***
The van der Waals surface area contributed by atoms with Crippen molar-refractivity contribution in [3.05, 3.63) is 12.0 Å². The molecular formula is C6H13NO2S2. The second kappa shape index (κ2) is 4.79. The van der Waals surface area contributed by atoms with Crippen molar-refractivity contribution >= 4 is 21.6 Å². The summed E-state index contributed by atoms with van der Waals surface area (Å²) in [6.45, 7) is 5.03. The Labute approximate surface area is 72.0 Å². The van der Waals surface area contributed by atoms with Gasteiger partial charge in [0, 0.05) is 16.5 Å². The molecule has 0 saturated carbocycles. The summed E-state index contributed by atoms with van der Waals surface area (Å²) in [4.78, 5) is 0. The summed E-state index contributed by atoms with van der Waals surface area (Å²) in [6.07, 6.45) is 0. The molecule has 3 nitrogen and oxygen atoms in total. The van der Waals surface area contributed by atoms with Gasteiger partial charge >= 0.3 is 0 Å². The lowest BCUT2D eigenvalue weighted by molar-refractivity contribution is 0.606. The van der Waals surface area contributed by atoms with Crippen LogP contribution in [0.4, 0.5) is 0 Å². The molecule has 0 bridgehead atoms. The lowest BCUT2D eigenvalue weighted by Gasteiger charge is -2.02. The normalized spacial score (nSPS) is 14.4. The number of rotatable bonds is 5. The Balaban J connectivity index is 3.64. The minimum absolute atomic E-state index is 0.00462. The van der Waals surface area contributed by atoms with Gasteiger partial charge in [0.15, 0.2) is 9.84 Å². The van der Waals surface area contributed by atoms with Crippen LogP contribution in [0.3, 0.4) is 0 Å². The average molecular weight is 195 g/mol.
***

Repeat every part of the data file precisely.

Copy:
The van der Waals surface area contributed by atoms with Crippen molar-refractivity contribution in [3.05, 3.63) is 12.0 Å². The molecular formula is C6H13NO2S2. The second kappa shape index (κ2) is 4.79. The van der Waals surface area contributed by atoms with Crippen molar-refractivity contribution >= 4 is 21.6 Å². The summed E-state index contributed by atoms with van der Waals surface area (Å²) in [6.45, 7) is 5.03. The Labute approximate surface area is 72.0 Å². The van der Waals surface area contributed by atoms with Gasteiger partial charge in [0, 0.05) is 16.5 Å². The molecule has 0 saturated carbocycles. The summed E-state index contributed by atoms with van der Waals surface area (Å²) in [4.78, 5) is 0. The summed E-state index contributed by atoms with van der Waals surface area (Å²) in [6.07, 6.45) is 0. The molecule has 3 nitrogen and oxygen atoms in total. The van der Waals surface area contributed by atoms with Gasteiger partial charge >= 0.3 is 0 Å². The lowest BCUT2D eigenvalue weighted by molar-refractivity contribution is 0.606. The van der Waals surface area contributed by atoms with Crippen LogP contribution in [0.4, 0.5) is 0 Å². The molecule has 0 bridgehead atoms. The lowest BCUT2D eigenvalue weighted by Gasteiger charge is -2.02. The normalized spacial score (nSPS) is 14.4. The number of rotatable bonds is 5. The Balaban J connectivity index is 3.64. The minimum absolute atomic E-state index is 0.00462. The van der Waals surface area contributed by atoms with Gasteiger partial charge in [0.15, 0.2) is 9.84 Å². The van der Waals surface area contributed by atoms with Crippen LogP contribution in [0.3, 0.4) is 0 Å². The average molecular weight is 195 g/mol.